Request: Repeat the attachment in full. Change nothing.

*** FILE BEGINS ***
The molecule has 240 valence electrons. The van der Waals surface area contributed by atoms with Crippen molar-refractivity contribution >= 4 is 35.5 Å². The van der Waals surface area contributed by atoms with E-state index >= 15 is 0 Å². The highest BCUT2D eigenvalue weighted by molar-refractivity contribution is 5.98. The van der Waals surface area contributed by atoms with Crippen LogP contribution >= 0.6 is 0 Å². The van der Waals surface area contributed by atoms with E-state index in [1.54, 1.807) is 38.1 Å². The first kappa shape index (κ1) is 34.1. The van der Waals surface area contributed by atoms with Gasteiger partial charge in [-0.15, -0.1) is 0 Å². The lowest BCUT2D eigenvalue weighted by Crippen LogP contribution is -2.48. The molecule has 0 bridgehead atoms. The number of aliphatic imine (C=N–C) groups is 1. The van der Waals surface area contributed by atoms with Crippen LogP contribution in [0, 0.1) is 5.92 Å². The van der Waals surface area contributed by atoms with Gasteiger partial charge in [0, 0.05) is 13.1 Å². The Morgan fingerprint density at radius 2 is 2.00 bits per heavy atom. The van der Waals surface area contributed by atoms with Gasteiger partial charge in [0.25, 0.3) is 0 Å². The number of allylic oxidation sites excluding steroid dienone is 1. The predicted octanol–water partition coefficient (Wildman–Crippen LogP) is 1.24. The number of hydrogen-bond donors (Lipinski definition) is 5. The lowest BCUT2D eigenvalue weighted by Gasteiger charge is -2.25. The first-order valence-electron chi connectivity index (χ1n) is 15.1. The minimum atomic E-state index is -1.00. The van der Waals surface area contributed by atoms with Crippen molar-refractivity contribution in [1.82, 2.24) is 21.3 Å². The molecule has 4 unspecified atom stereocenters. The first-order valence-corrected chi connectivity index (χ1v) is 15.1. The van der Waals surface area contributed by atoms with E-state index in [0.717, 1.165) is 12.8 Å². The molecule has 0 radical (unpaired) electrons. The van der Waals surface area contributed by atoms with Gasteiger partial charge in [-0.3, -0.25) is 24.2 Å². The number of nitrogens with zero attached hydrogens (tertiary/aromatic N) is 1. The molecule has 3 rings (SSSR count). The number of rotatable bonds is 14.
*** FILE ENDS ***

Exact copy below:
The molecule has 240 valence electrons. The van der Waals surface area contributed by atoms with Crippen molar-refractivity contribution >= 4 is 35.5 Å². The van der Waals surface area contributed by atoms with E-state index >= 15 is 0 Å². The highest BCUT2D eigenvalue weighted by molar-refractivity contribution is 5.98. The van der Waals surface area contributed by atoms with Crippen LogP contribution >= 0.6 is 0 Å². The van der Waals surface area contributed by atoms with E-state index in [1.54, 1.807) is 38.1 Å². The first kappa shape index (κ1) is 34.1. The van der Waals surface area contributed by atoms with Gasteiger partial charge in [-0.15, -0.1) is 0 Å². The lowest BCUT2D eigenvalue weighted by Crippen LogP contribution is -2.48. The molecule has 0 bridgehead atoms. The number of aliphatic imine (C=N–C) groups is 1. The van der Waals surface area contributed by atoms with Crippen LogP contribution in [0, 0.1) is 5.92 Å². The van der Waals surface area contributed by atoms with Gasteiger partial charge in [0, 0.05) is 13.1 Å². The Morgan fingerprint density at radius 2 is 2.00 bits per heavy atom. The van der Waals surface area contributed by atoms with Gasteiger partial charge in [0.25, 0.3) is 0 Å². The number of allylic oxidation sites excluding steroid dienone is 1. The predicted octanol–water partition coefficient (Wildman–Crippen LogP) is 1.24. The number of hydrogen-bond donors (Lipinski definition) is 5. The lowest BCUT2D eigenvalue weighted by Gasteiger charge is -2.25. The first-order valence-electron chi connectivity index (χ1n) is 15.1. The minimum atomic E-state index is -1.00. The van der Waals surface area contributed by atoms with Crippen molar-refractivity contribution in [1.82, 2.24) is 21.3 Å². The molecule has 4 unspecified atom stereocenters. The first-order valence-corrected chi connectivity index (χ1v) is 15.1. The van der Waals surface area contributed by atoms with E-state index in [0.717, 1.165) is 12.8 Å². The molecule has 0 radical (unpaired) electrons. The van der Waals surface area contributed by atoms with Gasteiger partial charge in [-0.3, -0.25) is 24.2 Å². The number of nitrogens with zero attached hydrogens (tertiary/aromatic N) is 1. The molecule has 3 rings (SSSR count). The number of rotatable bonds is 14.